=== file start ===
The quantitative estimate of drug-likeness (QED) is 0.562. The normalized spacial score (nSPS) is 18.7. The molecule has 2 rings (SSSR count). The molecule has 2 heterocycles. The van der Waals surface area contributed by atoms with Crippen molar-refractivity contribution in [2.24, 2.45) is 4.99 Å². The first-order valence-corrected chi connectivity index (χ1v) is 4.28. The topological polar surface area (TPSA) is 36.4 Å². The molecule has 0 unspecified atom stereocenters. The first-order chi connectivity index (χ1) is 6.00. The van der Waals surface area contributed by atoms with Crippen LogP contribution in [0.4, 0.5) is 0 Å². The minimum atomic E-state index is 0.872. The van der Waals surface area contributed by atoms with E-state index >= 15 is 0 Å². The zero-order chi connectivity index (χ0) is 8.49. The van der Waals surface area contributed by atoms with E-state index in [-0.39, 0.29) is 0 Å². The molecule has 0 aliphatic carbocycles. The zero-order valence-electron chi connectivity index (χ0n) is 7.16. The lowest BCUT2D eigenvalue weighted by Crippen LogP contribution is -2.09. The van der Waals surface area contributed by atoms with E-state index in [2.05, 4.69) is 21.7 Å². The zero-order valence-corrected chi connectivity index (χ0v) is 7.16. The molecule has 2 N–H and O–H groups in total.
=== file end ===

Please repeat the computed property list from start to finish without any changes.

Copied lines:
The quantitative estimate of drug-likeness (QED) is 0.562. The normalized spacial score (nSPS) is 18.7. The molecule has 2 rings (SSSR count). The molecule has 2 heterocycles. The van der Waals surface area contributed by atoms with Crippen molar-refractivity contribution in [2.24, 2.45) is 4.99 Å². The first-order valence-corrected chi connectivity index (χ1v) is 4.28. The topological polar surface area (TPSA) is 36.4 Å². The molecule has 0 unspecified atom stereocenters. The first-order chi connectivity index (χ1) is 6.00. The van der Waals surface area contributed by atoms with Crippen LogP contribution in [0.4, 0.5) is 0 Å². The minimum atomic E-state index is 0.872. The van der Waals surface area contributed by atoms with E-state index >= 15 is 0 Å². The zero-order chi connectivity index (χ0) is 8.49. The van der Waals surface area contributed by atoms with E-state index in [-0.39, 0.29) is 0 Å². The molecule has 0 aliphatic carbocycles. The zero-order valence-electron chi connectivity index (χ0n) is 7.16. The lowest BCUT2D eigenvalue weighted by Crippen LogP contribution is -2.09. The van der Waals surface area contributed by atoms with E-state index in [2.05, 4.69) is 21.7 Å². The zero-order valence-corrected chi connectivity index (χ0v) is 7.16. The molecule has 2 N–H and O–H groups in total.